Odds against women in the Pay Equity Wheel of Fortune

On Saturday, I went to the Grey Lynn festival to talk to people about our women’s policy, and draw attention to the inequities between women and men when it comes to paid work.

 

 

 

 

 

 

 

 

 

 

 

 

 

We invited festival goers to spin the Pay Equity Wheel of Fortune – Show Me The Money!

They might land on the job of John Key’s female cleaner, paid $14 per hour after 19 years. Or they might land on the job in banking, a sector overwhelmingly dominated by men, at a starting rate of $43.60 hour.

The odds are against women when it comes to receiving fair pay. That’s why Equal Pay is one of our key priorities this election.

12 thoughts on “Odds against women in the Pay Equity Wheel of Fortune

  1. Everyone at my work place already knows each others income.

    I think it would be a good way of outing those overpaid management types who contribute little. And an incentive to pay more to the people who really carry a company.

    Anyone who has read my posts probably has a good idea about mine.

  2. Valis says “That’s bullshit.”

    Indeed, Catherines sexist and discriminatory comments/policies are just that, but I’ll not use such language.

  3. Kerry,

    Thanks for that link in the General Debate. Not very good link as I keep getting virus alerts on the various links on the bottom of the page.

    Cant get an actual look at the tax paid by whom tables. Seems like you only get to look if you are a registered tax payer.

    https://tjenester.skatteetaten.no/

    Did notice that 47% of the Norwegian population oppose the publishing of the personal wealth, income and tax paid. Typical tittilating sample here

    http://www.barentsobserver.com/norways-tax-list-revealed.4832722-116321.html

    Not sure the idea is a vote winner.

    But feel free to publish your own wealth, yearly income and tax paid information. Will be interesting.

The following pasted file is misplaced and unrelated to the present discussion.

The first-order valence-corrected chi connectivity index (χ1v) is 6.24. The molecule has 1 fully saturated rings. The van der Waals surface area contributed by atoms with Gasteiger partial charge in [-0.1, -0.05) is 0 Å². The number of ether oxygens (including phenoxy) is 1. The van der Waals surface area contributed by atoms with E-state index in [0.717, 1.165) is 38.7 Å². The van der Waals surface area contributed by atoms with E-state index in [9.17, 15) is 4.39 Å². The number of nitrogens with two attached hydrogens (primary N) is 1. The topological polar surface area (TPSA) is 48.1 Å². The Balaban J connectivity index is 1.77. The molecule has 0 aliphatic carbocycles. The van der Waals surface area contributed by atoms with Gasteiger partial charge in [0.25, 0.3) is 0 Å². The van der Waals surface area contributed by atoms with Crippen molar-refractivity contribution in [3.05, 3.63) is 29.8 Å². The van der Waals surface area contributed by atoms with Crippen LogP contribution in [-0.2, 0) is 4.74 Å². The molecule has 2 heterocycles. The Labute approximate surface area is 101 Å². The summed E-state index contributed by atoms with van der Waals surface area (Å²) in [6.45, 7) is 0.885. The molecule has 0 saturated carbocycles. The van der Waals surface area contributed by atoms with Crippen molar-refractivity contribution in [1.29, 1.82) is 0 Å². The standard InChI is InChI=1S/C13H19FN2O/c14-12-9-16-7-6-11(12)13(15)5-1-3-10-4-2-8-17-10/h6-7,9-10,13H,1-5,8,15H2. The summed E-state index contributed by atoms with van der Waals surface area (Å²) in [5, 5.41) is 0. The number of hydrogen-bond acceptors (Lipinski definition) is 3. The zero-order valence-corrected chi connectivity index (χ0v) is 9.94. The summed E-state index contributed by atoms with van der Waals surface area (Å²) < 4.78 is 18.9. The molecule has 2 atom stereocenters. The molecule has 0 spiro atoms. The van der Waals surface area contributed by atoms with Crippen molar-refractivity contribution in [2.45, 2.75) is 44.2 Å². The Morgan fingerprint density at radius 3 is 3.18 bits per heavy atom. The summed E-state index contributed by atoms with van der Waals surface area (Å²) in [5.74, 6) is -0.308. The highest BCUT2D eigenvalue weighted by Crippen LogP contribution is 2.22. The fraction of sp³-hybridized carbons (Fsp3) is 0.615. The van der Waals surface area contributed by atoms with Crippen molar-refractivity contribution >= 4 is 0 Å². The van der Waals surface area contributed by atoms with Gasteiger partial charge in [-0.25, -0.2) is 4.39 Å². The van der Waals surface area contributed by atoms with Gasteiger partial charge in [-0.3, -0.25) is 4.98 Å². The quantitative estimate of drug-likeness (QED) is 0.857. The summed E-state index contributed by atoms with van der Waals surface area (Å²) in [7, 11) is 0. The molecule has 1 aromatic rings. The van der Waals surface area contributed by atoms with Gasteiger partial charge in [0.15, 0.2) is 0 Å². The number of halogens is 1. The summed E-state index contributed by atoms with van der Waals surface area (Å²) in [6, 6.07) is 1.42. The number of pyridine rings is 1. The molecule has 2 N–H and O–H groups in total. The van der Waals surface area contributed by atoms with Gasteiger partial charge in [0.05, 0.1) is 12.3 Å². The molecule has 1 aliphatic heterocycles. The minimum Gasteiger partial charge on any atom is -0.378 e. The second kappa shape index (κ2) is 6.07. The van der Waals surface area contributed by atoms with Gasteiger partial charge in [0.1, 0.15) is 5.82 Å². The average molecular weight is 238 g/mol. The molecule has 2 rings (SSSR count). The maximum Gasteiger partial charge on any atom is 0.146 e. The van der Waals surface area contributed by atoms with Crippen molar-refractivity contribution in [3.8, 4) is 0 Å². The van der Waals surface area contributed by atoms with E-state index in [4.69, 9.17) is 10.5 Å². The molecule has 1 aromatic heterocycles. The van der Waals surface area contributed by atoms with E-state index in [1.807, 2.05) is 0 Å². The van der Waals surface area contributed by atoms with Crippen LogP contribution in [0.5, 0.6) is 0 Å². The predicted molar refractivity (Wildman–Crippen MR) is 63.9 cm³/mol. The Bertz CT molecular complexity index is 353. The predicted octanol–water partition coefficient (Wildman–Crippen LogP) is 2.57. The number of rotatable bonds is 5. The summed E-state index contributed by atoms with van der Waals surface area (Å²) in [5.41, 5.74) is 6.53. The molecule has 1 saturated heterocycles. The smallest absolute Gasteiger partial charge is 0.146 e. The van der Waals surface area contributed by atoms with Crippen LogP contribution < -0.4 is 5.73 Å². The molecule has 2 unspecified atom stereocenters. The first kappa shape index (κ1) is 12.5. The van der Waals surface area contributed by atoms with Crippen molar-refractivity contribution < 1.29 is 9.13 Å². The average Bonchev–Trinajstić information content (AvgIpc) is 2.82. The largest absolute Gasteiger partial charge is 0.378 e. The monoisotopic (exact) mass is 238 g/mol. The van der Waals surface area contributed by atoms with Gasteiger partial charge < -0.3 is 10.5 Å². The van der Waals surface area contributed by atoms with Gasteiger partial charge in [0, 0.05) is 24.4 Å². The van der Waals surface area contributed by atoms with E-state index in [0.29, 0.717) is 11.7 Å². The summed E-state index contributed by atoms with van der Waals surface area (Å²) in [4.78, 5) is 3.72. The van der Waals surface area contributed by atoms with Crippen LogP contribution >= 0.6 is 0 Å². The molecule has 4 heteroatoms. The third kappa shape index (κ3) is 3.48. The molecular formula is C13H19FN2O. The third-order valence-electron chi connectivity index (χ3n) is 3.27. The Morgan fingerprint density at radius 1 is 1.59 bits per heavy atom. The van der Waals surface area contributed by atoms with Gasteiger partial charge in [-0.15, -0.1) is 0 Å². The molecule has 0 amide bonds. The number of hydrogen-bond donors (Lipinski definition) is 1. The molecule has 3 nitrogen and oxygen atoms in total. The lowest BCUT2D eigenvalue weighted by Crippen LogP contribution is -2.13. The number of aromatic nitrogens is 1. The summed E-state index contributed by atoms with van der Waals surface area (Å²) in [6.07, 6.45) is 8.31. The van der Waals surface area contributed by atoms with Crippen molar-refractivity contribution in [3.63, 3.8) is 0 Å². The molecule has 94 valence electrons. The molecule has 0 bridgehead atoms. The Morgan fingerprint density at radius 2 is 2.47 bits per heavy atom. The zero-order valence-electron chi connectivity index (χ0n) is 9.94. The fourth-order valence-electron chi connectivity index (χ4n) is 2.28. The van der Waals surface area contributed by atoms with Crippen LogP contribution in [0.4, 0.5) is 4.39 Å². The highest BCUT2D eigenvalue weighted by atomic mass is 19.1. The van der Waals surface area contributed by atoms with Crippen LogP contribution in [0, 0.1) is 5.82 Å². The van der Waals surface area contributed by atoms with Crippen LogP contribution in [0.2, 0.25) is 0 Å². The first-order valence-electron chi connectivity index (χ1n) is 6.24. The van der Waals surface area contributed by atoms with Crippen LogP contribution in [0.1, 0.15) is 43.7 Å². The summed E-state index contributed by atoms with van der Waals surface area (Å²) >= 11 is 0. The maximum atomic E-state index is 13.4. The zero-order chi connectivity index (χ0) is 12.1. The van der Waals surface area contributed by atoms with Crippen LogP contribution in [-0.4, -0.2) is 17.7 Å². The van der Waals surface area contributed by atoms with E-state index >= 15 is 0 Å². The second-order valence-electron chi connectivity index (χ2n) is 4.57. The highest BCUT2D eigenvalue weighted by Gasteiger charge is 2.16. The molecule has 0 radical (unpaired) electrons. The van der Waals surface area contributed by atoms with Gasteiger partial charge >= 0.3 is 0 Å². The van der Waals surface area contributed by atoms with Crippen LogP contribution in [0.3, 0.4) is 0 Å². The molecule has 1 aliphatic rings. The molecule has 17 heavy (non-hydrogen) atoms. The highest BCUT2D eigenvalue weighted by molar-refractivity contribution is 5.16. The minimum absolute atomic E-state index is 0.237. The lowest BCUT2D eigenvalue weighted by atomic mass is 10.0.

4. Kerry,

    Feel free to publish your income stream here.

    You be first, the rest will follow?

    I had a look at the Statistics Norway web site

    http://www.ssb.no/english/

    and cannot find any reference to how much individual persons pay in tax.

    You got a reference link I can view to ascertain your claim is valid?

  5. I don’t see why salaries or directors fees should be private.

    Maybe tax paid should be published as well, like Norway.

    It didn’t take long to amend privacy laws so ordinary citizens no longer have rights to a private conversation.

  6. Kerry,

    The big problem that Catherine and the Greens will run into is the privacy act.

    An employer cannot provide details of employee information (and this includes pay scales) to a third party without the express approval of the employee.

    How will the Greens bypass the privace act and commision?

    Will they go through the back door via the IRD?

    Not sure HOW you would achieve openness. Current privacy laws put a stop to it.

  7. And I will also not vote for the Greens when every second post on their blog is about this totally irrational garbage or Israel, or the SAS in Afghanistan.

    For goodness sake Catherine, move on.

  8. I am not convinced that the pay differential between male and female is due to sex descrimination. More to do with things like women’s career choices and the breaks many women take in their career,
    But I support Catherines drive for openness about pay. So we can find out one way the other.

    There should be equal pay for people doing the same job at the same level regardless of gender.

    No one in the Greens is advocating everyone gets the same pay, regardless of the job or qualifications. You have to have a margin for skills, qualifications and competence.

    We do not see why some workers should have to survive on $13 per hour just so some others can keep $1000/hour.

  9. Valis, Catherine’s position is not against discrimination, but for more discrimination. Catherine seeks to ‘positively’ discriminate on the grounds of gender: her postinsg here previusly have clearly laid that point out.

    Catherine Delahunty wants more discrimination, not less.

  10. Your appear to suggest that everyong should be piad the same, irrelevant of the time/effort/struggle one puts into their career. Anyone can be a cleaner, sorry but its the truth, it is a low skilled job generally, but not everyone can be a banker or doctor. Sure, some pay levels may be extreme, but to say female dominated industries should be paid the same as industries that appear to be dominated by males is loopy. Pay equity should be paid on skill-sets, not on sex.

    Males can be cleaners if they wish, just as females can be bankers. Pay everyone the same and you get perverse incentives enter the frame. How about I drive a bus and get paid the same as a Doctor? Get real.

    You may as well be preaching for a communist state!

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